6. Initiate Scan for Lost Data: Click on the ‘Search for lost data‘ button. This initiates a scan without harming existing data. Be patient! The scan duration depends on your drive’s size, condition and other parameters.Select USB drive and start scan
  7. Review and Filter Found Items: Once the scan finishes, click on ‘Review found items‘. Use the categories and filters on the left side to narrow down your search based on file type, date, size, or other criteria.
  8. Preview Files (Optional): Disk Drill allows you to preview many types of files before recovery. Click on a file to view a preview on the right side of Disk Drill’s window. If the preview pane is not visible, click the small eye icon next to the file’s name or right-click and select ‘Preview‘. This not only ensures you’re recovering the right one but also helps to verify that the file is intact and ready to be recovered. Disk Drill can preview file types that are either natively supported by Windows or ones for which you have a third-party viewer installed.preview found data
  9. Select Files for Recovery: Place a checkmark next to each file you wish to recover.
  10. Choose Destination and Recover: Click on the ‘Recover‘ button. Select files for recover with disk drill  Then, choose a suitable recovery directory for storing the recovered files. If the desired folder isn’t suggested by Disk Drill, select it by clicking on ‘Choose destination‘. Then, click ‘Next‘.choose recovery destination

You can now open File Explorer and navigate to the recovery directory to verify that your files have been successfully recovered.


For a comprehensive analysis of Disk Drill, please refer to our dedicated article here. Additionally, you can find information regarding the product’s safety here.

How to Fix a USB Drive that Says It Needs to Be Formatted

To fix the USB needs to be formatted error caused by some of the problems described below in this article (software fixes won’t help you fix physical damage and manufacturing defects), you can use TestDisk, an open-source recovery tool capable of repairing corrupted file systems and recovering lost partitions.

Follow these steps to fix without formatting a USB drive whose content can’t be accessed:

  1. Navigate to TestDisk’s Official Website: Go to: This is the official site for downloading TestDisk.
  2. Download TestDisk: Grab the Windows version of TestDisk.
  3. Extract and Access TestDisk: After downloading, extract the file archive to a folder. Navigate to this extracted TestDisk folder to locate the application.
  4. Launch TestDisk Application: Open the ‘testdisk_win‘ executable file. This will start the TestDisk program.testdisk exe windows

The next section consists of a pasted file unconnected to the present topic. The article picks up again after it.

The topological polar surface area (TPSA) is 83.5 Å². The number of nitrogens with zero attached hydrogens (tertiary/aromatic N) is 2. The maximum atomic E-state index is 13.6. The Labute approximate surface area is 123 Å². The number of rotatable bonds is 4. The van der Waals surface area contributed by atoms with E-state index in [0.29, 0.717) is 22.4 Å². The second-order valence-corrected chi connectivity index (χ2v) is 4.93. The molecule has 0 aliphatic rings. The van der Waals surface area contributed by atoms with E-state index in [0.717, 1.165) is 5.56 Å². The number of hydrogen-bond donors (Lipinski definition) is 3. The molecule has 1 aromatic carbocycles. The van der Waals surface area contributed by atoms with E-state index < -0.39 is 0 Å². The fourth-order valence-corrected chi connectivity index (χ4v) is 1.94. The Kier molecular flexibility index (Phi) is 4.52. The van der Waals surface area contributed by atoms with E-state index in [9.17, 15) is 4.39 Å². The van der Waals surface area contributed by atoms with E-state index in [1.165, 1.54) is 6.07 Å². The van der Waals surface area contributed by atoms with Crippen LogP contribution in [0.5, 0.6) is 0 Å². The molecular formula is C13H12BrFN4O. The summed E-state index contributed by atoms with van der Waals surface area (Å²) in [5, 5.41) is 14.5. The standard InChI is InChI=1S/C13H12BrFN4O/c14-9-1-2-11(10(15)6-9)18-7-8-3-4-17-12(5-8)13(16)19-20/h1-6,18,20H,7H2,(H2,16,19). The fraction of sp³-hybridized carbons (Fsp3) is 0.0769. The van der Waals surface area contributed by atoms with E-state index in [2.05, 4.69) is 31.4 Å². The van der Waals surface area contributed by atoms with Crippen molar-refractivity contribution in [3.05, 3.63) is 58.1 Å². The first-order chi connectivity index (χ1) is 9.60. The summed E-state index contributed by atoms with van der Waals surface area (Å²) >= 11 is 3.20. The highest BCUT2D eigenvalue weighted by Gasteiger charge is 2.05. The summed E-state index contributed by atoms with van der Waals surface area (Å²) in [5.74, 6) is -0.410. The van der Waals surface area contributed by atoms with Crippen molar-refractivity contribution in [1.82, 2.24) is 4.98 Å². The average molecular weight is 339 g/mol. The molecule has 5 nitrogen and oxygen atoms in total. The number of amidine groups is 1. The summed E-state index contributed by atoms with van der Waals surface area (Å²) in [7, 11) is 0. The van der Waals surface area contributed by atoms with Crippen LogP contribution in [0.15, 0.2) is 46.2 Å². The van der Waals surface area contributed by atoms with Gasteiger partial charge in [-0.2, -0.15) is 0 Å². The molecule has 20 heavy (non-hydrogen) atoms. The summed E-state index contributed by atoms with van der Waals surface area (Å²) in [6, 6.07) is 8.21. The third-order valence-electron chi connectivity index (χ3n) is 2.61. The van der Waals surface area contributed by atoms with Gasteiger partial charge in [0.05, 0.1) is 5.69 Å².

5. Create a New Log File: Upon starting TestDisk, press Enter to create a new log file. This records your recovery steps.testdisk new log file windows
  6. Select Your USB Drive: Use the cursor keys to navigate and select your USB flash drive that showing ‘format disk’. Press Enter to proceed.testdisk select drive
  7. Set Partition Table Type: Select the appropriate partition table type and press Enter to proceed. TestDisk will attempt to automatically detect the partition table type. Usually, ‘Intel‘ is a safe choice for USB drives, but double-check the information provided about your USB drive.testdisk partition table select
  8. Analyze the Device: Choose ‘Analyze‘ from the menu to scan your USB drive for lost partitions.testdisk analyze
  9. Run Focused Scan: Once the analysis finishes, select ‘Quick Search‘ to start a focused scan.testdisk quick search
  10. Write New Partition Table: If the desired partition is found, proceed to ‘Write‘ to write a new partition table. This step erases existing data, so ensure you have backups if possible. If the partition is missing, choose ‘Deeper Search‘ for a more thorough scan. Only if the partition is still not found, select ‘Write‘ afterward. Confirm the prompt to write the new partition table.testdisk deeper search
  11. Exit and Access Data: Select ‘Quit‘ twice to exit TestDisk.

Be patient when using TestDisk to fix a USB drive that says it needs to be formatted because the entire process may take a while from start to finish depending on the size and speed of your drive, especially if you’re fixing it to recover files from a corrupted drive.

So, What Actually Are the Reasons Behind the ‘Flash Drive Needs to Be Formatted Before Use’ Error?

Just like we mentioned earlier, here’s a list and explanation of the common reasons why this happens.

Data loss reason



🤷‍♂️ Unsupported file system

Windows officially supports only the FAT32, NTFS, and exFAT file systems, and it can’t read/write data from/to a device containing a different file system, such as ext3/4 or APFS.